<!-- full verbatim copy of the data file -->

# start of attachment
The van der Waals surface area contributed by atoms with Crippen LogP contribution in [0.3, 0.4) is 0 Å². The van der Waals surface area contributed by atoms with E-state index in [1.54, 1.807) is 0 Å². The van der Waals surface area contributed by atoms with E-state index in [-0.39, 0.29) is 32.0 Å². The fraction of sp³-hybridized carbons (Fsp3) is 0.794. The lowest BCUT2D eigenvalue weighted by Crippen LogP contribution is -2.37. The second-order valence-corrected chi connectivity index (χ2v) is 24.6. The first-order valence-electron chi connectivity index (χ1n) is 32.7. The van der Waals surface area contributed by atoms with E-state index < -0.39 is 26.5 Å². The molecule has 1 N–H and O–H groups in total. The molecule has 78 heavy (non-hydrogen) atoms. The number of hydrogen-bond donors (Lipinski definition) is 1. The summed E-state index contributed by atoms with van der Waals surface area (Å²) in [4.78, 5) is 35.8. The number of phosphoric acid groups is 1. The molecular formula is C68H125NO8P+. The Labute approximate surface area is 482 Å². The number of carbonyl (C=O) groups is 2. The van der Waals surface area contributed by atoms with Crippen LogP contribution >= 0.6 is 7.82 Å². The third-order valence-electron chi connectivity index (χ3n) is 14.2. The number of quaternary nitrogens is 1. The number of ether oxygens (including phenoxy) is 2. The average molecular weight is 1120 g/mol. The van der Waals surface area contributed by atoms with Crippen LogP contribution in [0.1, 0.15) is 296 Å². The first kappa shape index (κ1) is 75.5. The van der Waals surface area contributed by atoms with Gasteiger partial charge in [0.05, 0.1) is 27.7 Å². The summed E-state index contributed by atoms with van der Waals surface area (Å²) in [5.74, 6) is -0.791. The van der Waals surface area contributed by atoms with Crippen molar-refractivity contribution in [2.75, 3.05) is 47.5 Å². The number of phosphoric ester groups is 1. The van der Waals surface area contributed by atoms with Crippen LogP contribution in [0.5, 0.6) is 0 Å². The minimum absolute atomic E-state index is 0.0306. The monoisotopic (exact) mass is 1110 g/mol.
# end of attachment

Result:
The van der Waals surface area contributed by atoms with Crippen LogP contribution in [0.3, 0.4) is 0 Å². The van der Waals surface area contributed by atoms with E-state index in [1.54, 1.807) is 0 Å². The van der Waals surface area contributed by atoms with E-state index in [-0.39, 0.29) is 32.0 Å². The fraction of sp³-hybridized carbons (Fsp3) is 0.794. The lowest BCUT2D eigenvalue weighted by Crippen LogP contribution is -2.37. The second-order valence-corrected chi connectivity index (χ2v) is 24.6. The first-order valence-electron chi connectivity index (χ1n) is 32.7. The van der Waals surface area contributed by atoms with E-state index < -0.39 is 26.5 Å². The molecule has 1 N–H and O–H groups in total. The molecule has 78 heavy (non-hydrogen) atoms. The number of hydrogen-bond donors (Lipinski definition) is 1. The summed E-state index contributed by atoms with van der Waals surface area (Å²) in [4.78, 5) is 35.8. The number of phosphoric acid groups is 1. The molecular formula is C68H125NO8P+. The Labute approximate surface area is 482 Å². The number of carbonyl (C=O) groups is 2. The van der Waals surface area contributed by atoms with Crippen LogP contribution >= 0.6 is 7.82 Å². The third-order valence-electron chi connectivity index (χ3n) is 14.2. The number of quaternary nitrogens is 1. The number of ether oxygens (including phenoxy) is 2. The average molecular weight is 1120 g/mol. The van der Waals surface area contributed by atoms with Crippen LogP contribution in [0.1, 0.15) is 296 Å². The first kappa shape index (κ1) is 75.5. The van der Waals surface area contributed by atoms with Gasteiger partial charge in [0.05, 0.1) is 27.7 Å². The summed E-state index contributed by atoms with van der Waals surface area (Å²) in [5.74, 6) is -0.791. The van der Waals surface area contributed by atoms with Crippen molar-refractivity contribution in [2.75, 3.05) is 47.5 Å². The number of phosphoric ester groups is 1. The van der Waals surface area contributed by atoms with Crippen LogP contribution in [0.5, 0.6) is 0 Å². The minimum absolute atomic E-state index is 0.0306. The monoisotopic (exact) mass is 1110 g/mol.